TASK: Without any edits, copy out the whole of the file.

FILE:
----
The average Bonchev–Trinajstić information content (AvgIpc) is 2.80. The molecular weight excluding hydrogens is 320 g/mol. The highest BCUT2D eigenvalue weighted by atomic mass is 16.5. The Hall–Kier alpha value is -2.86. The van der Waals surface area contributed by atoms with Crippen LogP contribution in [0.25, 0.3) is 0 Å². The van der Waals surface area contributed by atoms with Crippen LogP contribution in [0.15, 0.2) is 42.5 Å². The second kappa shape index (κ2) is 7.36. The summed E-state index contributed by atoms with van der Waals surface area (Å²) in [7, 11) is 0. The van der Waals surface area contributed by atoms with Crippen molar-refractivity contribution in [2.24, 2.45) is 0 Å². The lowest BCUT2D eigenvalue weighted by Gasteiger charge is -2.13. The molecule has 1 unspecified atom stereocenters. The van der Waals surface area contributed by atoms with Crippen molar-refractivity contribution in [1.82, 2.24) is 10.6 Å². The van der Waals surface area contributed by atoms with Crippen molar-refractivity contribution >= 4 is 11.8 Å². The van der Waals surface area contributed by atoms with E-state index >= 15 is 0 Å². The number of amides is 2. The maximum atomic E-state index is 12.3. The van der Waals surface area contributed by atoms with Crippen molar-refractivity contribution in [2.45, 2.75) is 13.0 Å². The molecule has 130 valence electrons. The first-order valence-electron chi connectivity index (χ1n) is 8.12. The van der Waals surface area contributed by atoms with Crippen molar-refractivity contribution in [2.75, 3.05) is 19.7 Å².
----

The average Bonchev–Trinajstić information content (AvgIpc) is 2.80. The molecular weight excluding hydrogens is 320 g/mol. The highest BCUT2D eigenvalue weighted by atomic mass is 16.5. The Hall–Kier alpha value is -2.86. The van der Waals surface area contributed by atoms with Crippen LogP contribution in [0.25, 0.3) is 0 Å². The van der Waals surface area contributed by atoms with Crippen LogP contribution in [0.15, 0.2) is 42.5 Å². The second kappa shape index (κ2) is 7.36. The summed E-state index contributed by atoms with van der Waals surface area (Å²) in [7, 11) is 0. The van der Waals surface area contributed by atoms with Crippen molar-refractivity contribution in [2.24, 2.45) is 0 Å². The lowest BCUT2D eigenvalue weighted by Gasteiger charge is -2.13. The molecule has 1 unspecified atom stereocenters. The van der Waals surface area contributed by atoms with Crippen molar-refractivity contribution in [1.82, 2.24) is 10.6 Å². The van der Waals surface area contributed by atoms with Crippen molar-refractivity contribution >= 4 is 11.8 Å². The van der Waals surface area contributed by atoms with E-state index >= 15 is 0 Å². The number of amides is 2. The maximum atomic E-state index is 12.3. The van der Waals surface area contributed by atoms with Crippen molar-refractivity contribution in [2.45, 2.75) is 13.0 Å². The molecule has 130 valence electrons. The first-order valence-electron chi connectivity index (χ1n) is 8.12. The van der Waals surface area contributed by atoms with Crippen molar-refractivity contribution in [2.75, 3.05) is 19.7 Å².